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A comment, and a good/sad memory, related to your P/V discussion:
As a unversity freshman, I picked up Brinch Hansen's "Operating System Principles", and were truly fascinated by the analysis of concurrency and use of P/V to protect shared resources; I think I could recite chapters of the book by heart . During my sophomore year, "The Architecture of Concurrent Programs" arrived in the university bookstore, and we were a big gang of students rushing to buy it, to read more fascinating discussions of concurrency problems, and the careful programming required to handle them.
The second book was sort of a downturn. All problems were solved, there were none left. Built on top of P/V were critical regions, monitors, and queue mechanisms that made concurrent programming safe and simple! (At least compared to the P/V level!) The job was done. No more problems to be solved. At least that is how it felt at the moment.
This was in the pre-*nix days, or rather: *nix had not yet run down all other OS ideas and discussions, but it was about to. So while we were expecting monitors and critical regions to become The Standard, we rather were told that "There is but one process in an address space, and there is but one address space per process!" That adress space were closed, statically determined. Coming from other worlds where activities/threads and address spaces were more or less separate, independent concepts, we shook our heads. But for many years, we had to struggle with the existence of a file as one - in our eyes completely crazy - implementation of a (binary, queueless!) P/V semaphore. There simply was no room for what we had learned about regions and monitors and queues.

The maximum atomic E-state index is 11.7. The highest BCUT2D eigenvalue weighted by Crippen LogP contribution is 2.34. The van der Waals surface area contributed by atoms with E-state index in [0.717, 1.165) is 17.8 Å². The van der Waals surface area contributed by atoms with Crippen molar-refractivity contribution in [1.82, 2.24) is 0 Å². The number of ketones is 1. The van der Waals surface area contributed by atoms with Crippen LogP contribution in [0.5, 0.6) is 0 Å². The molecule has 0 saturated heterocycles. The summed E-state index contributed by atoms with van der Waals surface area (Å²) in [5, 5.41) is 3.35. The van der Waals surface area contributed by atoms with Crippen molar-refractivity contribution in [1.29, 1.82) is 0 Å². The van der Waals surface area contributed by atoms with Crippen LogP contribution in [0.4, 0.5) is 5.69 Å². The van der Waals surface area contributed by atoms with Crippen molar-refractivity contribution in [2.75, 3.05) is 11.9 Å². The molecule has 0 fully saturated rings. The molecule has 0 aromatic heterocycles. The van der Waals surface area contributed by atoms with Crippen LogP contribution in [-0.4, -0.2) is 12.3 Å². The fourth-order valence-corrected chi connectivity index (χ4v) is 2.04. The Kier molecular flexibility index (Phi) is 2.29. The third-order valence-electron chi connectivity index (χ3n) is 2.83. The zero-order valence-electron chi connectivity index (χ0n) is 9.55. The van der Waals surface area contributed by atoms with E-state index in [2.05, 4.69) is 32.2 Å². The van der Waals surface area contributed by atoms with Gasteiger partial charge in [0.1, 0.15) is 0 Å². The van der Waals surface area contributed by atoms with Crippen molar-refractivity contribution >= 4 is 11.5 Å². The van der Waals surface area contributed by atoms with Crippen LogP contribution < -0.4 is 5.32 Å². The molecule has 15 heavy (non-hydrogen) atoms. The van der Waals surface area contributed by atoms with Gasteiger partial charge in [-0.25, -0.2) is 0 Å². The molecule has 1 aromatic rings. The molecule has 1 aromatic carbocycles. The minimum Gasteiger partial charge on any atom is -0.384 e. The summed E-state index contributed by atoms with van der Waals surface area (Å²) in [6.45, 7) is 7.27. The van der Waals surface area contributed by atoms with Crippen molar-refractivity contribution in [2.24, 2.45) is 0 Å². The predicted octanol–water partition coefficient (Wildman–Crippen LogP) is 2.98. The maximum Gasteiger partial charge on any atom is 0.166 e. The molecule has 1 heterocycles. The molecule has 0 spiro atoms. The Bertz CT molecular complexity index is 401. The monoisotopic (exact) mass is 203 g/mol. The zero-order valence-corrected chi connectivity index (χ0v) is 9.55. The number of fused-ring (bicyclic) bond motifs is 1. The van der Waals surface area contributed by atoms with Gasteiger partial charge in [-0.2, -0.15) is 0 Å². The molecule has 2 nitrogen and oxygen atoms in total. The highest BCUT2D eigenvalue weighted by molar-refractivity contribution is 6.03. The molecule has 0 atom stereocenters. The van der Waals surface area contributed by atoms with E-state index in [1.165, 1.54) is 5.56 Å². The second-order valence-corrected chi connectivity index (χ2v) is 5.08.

We had one relief: The CHILL programming language (Z.200, 1980) provided regions, nonitors and queues as first-class language elements. As was process concept - we would call it threads today, because they were (very) lightweight and were independent of address space concepts. But CHILL never made it outside the telecom world (the reason why we were involved was that our university had been involved in the definition and implementation).
Even today, there are very few signs of "The Revenge of the Monitor". Or critical region. Still, a lot of *nix based subsystems indicate that concurrency protection is "optional", and my impression is that even when data structures are protected, in most cass it is by an onion skin wrapper on top of P/V. High level constructs are essentially unsupported by most languages and unknown to most programmers. Obviously we can dig up Brinch-Hansen's book (or any other from the same period that discusses it), and hand-craft the high-level mechanisms, but few do. Few know how to do it.
The solutions are there. That's the good thing. Very few use them. That's the sad thing.
(For those who have noticed another post of mine, where I am arguing for autonomous objects communicating through messages: Such an object strongly resembles the original, single-thread, isolated *nix process, doesn't it? Yes in many ways it does. But it wasn't used that way. A process was not considered as an object instance, cooperating with other objects in a composite application solution the way we use OO today. *nix processes were generally not written as message driven state machines. The basic thinking was based on sequential code.)
It's interesting that Windows has monitors and critical regions, not just semaphores and mutexes.
But my favorite thing in Windows is SetEvent, which I believe would have to be implemented with a condition variable in other operating systems. C++20 will introduce atomic_flag, with functions such as wait, notify_one, and notify_all, which will finally provide something as simple as SetEvent.